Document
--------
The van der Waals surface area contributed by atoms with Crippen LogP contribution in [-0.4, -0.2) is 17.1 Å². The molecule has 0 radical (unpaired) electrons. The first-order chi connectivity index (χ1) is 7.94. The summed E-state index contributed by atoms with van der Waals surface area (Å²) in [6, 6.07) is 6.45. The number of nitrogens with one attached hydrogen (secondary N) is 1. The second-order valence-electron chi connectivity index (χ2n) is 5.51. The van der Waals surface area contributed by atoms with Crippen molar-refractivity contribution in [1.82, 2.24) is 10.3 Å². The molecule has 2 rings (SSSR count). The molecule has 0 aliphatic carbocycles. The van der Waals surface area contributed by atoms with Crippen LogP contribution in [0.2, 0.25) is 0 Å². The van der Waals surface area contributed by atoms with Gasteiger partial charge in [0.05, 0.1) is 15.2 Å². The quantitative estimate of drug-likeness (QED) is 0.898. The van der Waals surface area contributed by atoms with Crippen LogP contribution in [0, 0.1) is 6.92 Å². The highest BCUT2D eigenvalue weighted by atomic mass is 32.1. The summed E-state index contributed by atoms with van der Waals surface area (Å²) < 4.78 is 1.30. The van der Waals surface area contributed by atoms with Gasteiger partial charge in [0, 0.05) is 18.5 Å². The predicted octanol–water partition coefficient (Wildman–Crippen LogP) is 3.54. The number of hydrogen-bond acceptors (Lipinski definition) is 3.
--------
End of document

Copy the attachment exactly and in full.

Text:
The van der Waals surface area contributed by atoms with Crippen LogP contribution in [-0.4, -0.2) is 17.1 Å². The molecule has 0 radical (unpaired) electrons. The first-order chi connectivity index (χ1) is 7.94. The summed E-state index contributed by atoms with van der Waals surface area (Å²) in [6, 6.07) is 6.45. The number of nitrogens with one attached hydrogen (secondary N) is 1. The second-order valence-electron chi connectivity index (χ2n) is 5.51. The van der Waals surface area contributed by atoms with Crippen molar-refractivity contribution in [1.82, 2.24) is 10.3 Å². The molecule has 2 rings (SSSR count). The molecule has 0 aliphatic carbocycles. The van der Waals surface area contributed by atoms with Crippen LogP contribution in [0.2, 0.25) is 0 Å². The van der Waals surface area contributed by atoms with Gasteiger partial charge in [0.05, 0.1) is 15.2 Å². The quantitative estimate of drug-likeness (QED) is 0.898. The van der Waals surface area contributed by atoms with Crippen LogP contribution in [0, 0.1) is 6.92 Å². The highest BCUT2D eigenvalue weighted by atomic mass is 32.1. The summed E-state index contributed by atoms with van der Waals surface area (Å²) < 4.78 is 1.30. The van der Waals surface area contributed by atoms with Gasteiger partial charge in [0, 0.05) is 18.5 Å². The predicted octanol–water partition coefficient (Wildman–Crippen LogP) is 3.54. The number of hydrogen-bond acceptors (Lipinski definition) is 3.